COVER STORY: The Road to Recovery
Caption: A horse pulls tourists in a carriage through the tunnel of cherry blossoms at Tenshochi,
Iwate Prefecture. At left, people collect donations for victims of the Great East Japan Earthquake.
Credit: TADASHI AIZAWA
Cherry Blossoms Bring Cheer
Onikenbai dancers perform in support of the victims of the Great East Japan Earthquake.
Credit: TADASHI AIZAWA
Tenshochi is a municipal park in the city of Kitakami, located in the inland district of Iwate Prefecture, one of the prefectures hardest hit by the Great East Japan Earthquake (see map
). The park opened in 1921. Today, each spring, roughly 10,000 cherry trees burst into bloom on the site of 293 hectares. The park is one of the most popular blossom-viewing spots in the Tohoku region. Others include Hirosaki Park in Aomori Prefecture and Kakunodate in Akita Prefecture.
From April 15 to May 5, a festival celebrating the cherries’ blossoming took place under the name of “Gambaro Iwate! Kitakami Tenshochi no Sakura” (Let’s do our best, Iwate! Cherry blossoms of Tenshochi in Kitakami). The inland district suffered minor damage from the Great East Japan Earthquake, and there was no damage to the park. This year, the ninetieth anniversary of the inauguration of the park, was no different from past years in the sense that the first cherry blossoms in the park were observed around mid-April and the cherry trees were in full bloom at the end of April. Between the rows of cherry trees in bloom, which extend about two kilometers along the Kitakamigawa river, viewers feel as if they are in a tunnel of cherry blossoms. Sightseeing horse carts travel slowly through the tunnel.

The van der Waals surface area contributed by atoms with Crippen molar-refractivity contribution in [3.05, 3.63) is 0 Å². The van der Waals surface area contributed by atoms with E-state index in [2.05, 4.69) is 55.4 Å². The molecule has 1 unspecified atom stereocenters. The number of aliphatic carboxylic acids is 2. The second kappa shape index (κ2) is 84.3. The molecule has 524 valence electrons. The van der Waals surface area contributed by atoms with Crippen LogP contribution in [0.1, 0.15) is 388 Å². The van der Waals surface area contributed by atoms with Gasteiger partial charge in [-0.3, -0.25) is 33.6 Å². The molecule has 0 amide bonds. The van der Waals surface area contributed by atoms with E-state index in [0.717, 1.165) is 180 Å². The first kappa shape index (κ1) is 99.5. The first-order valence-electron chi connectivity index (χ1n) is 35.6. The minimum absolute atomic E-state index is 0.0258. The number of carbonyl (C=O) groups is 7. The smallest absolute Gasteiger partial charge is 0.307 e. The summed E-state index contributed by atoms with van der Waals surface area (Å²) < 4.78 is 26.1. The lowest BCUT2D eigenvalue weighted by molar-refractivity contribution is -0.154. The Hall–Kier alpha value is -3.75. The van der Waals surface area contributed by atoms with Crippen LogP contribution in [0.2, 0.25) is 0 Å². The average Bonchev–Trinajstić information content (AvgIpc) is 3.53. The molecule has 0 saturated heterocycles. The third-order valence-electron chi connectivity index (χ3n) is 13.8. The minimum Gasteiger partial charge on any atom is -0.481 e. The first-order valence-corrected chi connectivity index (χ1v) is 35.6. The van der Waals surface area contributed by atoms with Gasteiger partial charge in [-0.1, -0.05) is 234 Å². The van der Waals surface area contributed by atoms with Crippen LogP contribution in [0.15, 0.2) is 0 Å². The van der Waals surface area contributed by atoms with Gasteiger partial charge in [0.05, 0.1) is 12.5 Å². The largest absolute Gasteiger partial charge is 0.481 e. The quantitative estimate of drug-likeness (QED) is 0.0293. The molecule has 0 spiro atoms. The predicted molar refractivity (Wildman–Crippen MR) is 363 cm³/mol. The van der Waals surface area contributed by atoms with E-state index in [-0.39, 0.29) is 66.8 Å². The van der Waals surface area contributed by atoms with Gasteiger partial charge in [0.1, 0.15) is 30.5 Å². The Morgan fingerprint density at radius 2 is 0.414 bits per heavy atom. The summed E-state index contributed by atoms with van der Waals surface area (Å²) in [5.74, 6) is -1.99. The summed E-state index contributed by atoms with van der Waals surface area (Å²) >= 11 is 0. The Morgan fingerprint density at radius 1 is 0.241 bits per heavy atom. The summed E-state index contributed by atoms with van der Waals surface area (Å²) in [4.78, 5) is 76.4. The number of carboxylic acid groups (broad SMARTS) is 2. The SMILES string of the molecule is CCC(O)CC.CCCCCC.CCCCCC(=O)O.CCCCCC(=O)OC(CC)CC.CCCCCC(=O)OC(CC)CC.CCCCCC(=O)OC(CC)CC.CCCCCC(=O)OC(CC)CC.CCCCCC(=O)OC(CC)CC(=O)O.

According to a representative of the Kitakami Sightseeing Association, the organizing body of the event, “Just after the devastating earthquake, we decided to organize the festival with the aspiration of encouraging people in the afflicted area. It attracted around 140,000 visitors. This figure is about a quarter of the level reached in normal years, but both locals and visitors were happy that the festival was held. The Kitakami City Government chartered a bus and invited people living in the hard-hit coastal region of Iwate Prefecture to Tenshochi in the hope that they would feel relaxed at the sight of the cherry blossoms.”
Commented a man in his thirties who came from Waga-gun, Iwate Prefecture with his wife, two daughters, and parents, “The damage we suffered from the earthquake was limited. It just caused a crack to the groundwork of our house. However, we have some relatives who are more seriously affected. We send them supplies to cheer them up. Next year, we will invite them to Kitakami to see the cherry blossoms.”
On April 29, an event called Onikenbai took place at Tenshochi, in memory of those killed in the disaster. It is a local traditional dance that is said to have a history of more than 1,300 years. Each dancer wears an oni
(devil) mask, holds a sword in one hand and dances dynamically by swinging in every direction to the rhythm of a drum and a gong, and to the music played by flute. The event involved about 180 dancers. After their performance, they each held out a donation box and asked tourists for contributions.